TWU: Yeah! Bring the magic! That reminded us how Target always likes to talk about being “brand”, they always want us to be “brand”, you know, and that means giving that above-average customer service and always engaging the guest, even having to refer to them as “guests”, we can’t refer to them as a customer, we’ve even had reports from Target workers who’ve been disciplined or terminated because they referred to “guests” as customers, so we get that whole emotional labor aspect. But with the modernization process it’s been very hard to do that because they’re expecting us to do more, but we’re having less face time with the customers than we did in the past. That’s something we hear from customers is that there’s not enough workers on the floor, it makes us think about the future of work in terms of almost like these corporations are driving people away from coming to the stores and pushing for this end-to-end process where you order it and it just magically comes to you. You know, who wants to come to the store and have to go to the self-checkout because the corporation won’t have enough cashiers staffed and you hate having to go through self-checkout because you’re having to give free labor to the company to do that work? So we’re thinking about the process there on the customer’s end of it and they’re frustrated too.
We’ve been doing this survey project the past year trying to get a real sense of what’s going on across stores at Target. There’s a corporate survey we have which no one takes seriously, it’s supposed to be the platform where you can air your issues and is supposed to result in change, but in reality we never see the results and everything just regularly gets worse. Anyway we did our own survey and we spent a while developing it, getting people to take it, and then processing it, we just published it not too long after the Shipt worker story broke on Vice, and Target we found out blocked our website on their servers so workers couldn’t even look at the survey if they were on Target servers, they’ve been trying to ignore and dismiss the results, but any Target worker who reads it will tell you that it accurately represents what it’s like working at Target. Also out of that we developed our Target Worker Platform, which is what we’re trying to propose as an alternative going forward, what Target workers need and how the platform is going to make it better for the customers we serve. So we’re trying to get folks to sign on with that and we are curious what are the demands that Shipt workers have? How do you organize as Shipt workers?
Shipt Drivers: The two issues are the pay cuts that are going to happen nationwide and the weird silence culture. So basically the biggest issue that we face right now is the fear of deactivation, there’s no rhyme or reason for deactivation, they won’t tell you why you were deactivated at all and that’s the biggest challenge that we are facing, the biggest push back that we’re getting, and whenever there’s any talk of trying to address those things people tend to clam up on those issues. Some people are speaking openly about things but that’s a minority right now, so right now it feels like and it looks like that Target and Shipt are making it so markets are completely saturated, and weed out the older workers regardless of what their performance is and substituting them with new workers who are going to be more willing to take lesser pay and not know how things used to be with the better pay. That’s another issue we’re trying to contend with, it’s a marketing blitz they’re doing and they’re definitely attracting new Shipt workers every day, trying to cultivate the idea they’re going to be receiving higher pay than what they actually are with the new pay system rolling out nationwide. We would say the biggest issue is that we are under extreme pressure to stay silent to the extreme. We don’t know how to overcome that other than creating more localized groups and having people meet face-to-face so they can start trusting each other as opposed to having a centralized organization they mistrust. A lot of people trust us at this point because the fact that we put our name out there and got several attacks so they’re like “okay their legit”, but some of the other people who are trying to help organize and haven’t taken that step they’re receiving push back, “what skin do you have in this game?” “who are you?” “never met you”. For us the biggest thing is going to be local organization and making sure that we reach out to new recruits that Shipt is bringing on board, but the culture you speak about at Target resembles a lot of the challenges that we’re facing, it’s resulted from the executive of Target and what they brought over from Target. I think we have a lot in common in that regard, the specific challenge that we face is that we don’t have any labor protection against employer discrimination, reason being that we’re considered independent contractors, it’s a huge challenge.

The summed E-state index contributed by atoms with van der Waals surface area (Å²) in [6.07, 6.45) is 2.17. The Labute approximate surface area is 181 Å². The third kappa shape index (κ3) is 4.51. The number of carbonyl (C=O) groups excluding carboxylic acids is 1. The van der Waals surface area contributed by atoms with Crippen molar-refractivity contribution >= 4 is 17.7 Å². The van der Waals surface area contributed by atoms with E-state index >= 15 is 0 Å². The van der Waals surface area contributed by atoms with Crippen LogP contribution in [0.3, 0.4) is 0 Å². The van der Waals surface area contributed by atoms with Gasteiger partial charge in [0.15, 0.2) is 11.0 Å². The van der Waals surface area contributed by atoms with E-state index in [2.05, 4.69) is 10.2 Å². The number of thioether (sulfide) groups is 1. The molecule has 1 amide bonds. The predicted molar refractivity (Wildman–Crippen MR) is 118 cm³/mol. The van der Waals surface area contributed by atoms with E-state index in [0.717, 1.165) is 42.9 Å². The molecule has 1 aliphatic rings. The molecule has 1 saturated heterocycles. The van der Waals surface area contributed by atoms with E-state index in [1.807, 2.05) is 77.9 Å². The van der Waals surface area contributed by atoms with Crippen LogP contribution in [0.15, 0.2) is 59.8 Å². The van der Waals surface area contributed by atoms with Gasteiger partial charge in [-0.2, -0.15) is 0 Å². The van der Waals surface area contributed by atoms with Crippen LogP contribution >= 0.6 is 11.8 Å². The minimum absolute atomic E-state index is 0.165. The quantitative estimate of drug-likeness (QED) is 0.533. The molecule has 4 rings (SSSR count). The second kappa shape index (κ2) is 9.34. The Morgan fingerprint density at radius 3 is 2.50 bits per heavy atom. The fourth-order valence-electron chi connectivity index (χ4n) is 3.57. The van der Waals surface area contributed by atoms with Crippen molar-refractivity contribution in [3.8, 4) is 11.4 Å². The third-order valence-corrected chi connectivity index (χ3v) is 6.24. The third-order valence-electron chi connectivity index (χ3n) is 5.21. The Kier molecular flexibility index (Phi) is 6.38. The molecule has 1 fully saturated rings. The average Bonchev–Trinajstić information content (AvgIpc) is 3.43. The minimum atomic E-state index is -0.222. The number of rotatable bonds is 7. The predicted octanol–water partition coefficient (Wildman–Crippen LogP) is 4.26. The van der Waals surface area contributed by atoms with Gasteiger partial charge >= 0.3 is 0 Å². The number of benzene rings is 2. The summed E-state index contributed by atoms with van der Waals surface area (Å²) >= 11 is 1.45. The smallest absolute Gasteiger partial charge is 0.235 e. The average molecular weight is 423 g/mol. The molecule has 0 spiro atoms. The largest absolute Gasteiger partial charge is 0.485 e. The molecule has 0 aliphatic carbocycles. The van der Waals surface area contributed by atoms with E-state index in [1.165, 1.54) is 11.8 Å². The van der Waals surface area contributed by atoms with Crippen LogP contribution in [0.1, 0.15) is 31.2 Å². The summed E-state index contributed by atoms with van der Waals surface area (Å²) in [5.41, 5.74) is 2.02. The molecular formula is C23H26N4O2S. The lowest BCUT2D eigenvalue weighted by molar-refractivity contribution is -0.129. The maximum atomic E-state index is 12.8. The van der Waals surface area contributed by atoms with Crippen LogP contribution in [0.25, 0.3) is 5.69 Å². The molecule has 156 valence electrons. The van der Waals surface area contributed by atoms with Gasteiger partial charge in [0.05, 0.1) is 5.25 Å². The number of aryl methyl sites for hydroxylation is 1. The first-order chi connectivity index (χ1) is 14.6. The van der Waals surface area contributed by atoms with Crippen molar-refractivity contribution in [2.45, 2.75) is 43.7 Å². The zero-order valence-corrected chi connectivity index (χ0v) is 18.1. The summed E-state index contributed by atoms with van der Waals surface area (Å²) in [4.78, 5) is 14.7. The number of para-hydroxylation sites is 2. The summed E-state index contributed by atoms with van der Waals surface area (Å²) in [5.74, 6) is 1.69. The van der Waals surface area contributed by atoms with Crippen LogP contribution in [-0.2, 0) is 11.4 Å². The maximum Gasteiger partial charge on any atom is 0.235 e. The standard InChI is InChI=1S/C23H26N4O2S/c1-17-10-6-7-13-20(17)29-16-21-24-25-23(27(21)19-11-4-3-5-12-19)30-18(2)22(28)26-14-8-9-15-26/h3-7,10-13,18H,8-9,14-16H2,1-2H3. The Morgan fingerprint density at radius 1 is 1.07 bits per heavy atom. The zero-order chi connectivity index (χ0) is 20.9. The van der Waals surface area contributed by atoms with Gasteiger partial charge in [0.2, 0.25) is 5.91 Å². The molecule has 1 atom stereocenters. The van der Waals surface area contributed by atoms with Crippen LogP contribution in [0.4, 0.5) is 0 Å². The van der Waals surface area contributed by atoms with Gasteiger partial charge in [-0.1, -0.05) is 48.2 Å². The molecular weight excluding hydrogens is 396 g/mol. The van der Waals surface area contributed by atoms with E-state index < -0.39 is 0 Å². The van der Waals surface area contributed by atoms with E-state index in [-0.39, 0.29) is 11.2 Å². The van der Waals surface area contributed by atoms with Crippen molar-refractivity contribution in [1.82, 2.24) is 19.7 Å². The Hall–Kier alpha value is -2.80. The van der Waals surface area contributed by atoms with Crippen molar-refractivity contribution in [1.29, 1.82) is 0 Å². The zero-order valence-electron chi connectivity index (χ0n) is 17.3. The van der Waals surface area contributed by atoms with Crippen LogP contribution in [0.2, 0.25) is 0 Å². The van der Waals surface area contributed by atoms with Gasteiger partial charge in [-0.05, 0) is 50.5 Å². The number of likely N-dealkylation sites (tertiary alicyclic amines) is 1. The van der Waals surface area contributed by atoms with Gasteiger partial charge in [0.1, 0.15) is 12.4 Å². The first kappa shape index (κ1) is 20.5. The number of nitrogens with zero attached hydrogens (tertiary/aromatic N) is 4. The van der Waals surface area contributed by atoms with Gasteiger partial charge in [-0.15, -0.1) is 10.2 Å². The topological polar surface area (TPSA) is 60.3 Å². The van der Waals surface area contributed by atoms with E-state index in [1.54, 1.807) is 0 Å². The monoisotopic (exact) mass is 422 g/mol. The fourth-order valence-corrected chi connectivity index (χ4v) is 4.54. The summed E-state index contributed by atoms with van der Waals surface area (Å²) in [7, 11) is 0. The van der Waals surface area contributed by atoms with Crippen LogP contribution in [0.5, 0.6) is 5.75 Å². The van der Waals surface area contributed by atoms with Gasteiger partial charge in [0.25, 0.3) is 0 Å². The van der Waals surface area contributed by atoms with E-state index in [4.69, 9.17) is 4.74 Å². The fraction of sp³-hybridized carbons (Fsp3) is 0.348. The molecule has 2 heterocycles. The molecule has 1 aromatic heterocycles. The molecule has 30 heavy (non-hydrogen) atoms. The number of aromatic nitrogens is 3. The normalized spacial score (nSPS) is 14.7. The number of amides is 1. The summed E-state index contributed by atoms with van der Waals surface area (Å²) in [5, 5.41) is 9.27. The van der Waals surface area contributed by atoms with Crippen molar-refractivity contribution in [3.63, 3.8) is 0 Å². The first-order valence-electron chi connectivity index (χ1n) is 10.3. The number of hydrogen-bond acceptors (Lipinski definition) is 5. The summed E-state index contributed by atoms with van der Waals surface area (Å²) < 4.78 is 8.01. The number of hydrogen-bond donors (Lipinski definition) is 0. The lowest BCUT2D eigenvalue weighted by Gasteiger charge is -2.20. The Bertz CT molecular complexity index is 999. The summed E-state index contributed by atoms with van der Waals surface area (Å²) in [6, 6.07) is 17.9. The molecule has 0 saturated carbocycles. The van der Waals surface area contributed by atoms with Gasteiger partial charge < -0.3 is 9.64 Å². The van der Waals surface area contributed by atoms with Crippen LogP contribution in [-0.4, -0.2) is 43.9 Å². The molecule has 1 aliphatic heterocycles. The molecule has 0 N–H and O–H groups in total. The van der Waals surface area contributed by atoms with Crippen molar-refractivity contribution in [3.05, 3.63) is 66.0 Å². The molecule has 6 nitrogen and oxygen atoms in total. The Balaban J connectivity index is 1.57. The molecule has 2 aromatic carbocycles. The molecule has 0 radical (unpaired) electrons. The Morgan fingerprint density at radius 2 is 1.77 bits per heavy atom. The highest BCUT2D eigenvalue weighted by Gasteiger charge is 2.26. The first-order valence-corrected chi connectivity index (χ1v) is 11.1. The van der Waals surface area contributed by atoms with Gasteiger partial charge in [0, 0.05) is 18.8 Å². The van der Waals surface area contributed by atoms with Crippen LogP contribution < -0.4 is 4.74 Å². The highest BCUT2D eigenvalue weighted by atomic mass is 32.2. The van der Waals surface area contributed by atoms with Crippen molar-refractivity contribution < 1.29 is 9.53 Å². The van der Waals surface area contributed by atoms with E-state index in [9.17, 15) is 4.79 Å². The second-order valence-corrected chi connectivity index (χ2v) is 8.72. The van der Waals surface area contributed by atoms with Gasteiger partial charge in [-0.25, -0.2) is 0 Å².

TWU: We were going to say have you thought about filing EEOC charges?
Shipt Drivers: We don’t qualify as independent contractors. One thing I wanted to expand on was just because this is one point of difference between traditional labor organizing and organizing gig workers is that we are not protected by the NLRA, we have no labor rights under labor laws, we can’t file a petition, there’s no OSHA that we get to go to.
TWU: No wonder these corporations love the gig economy!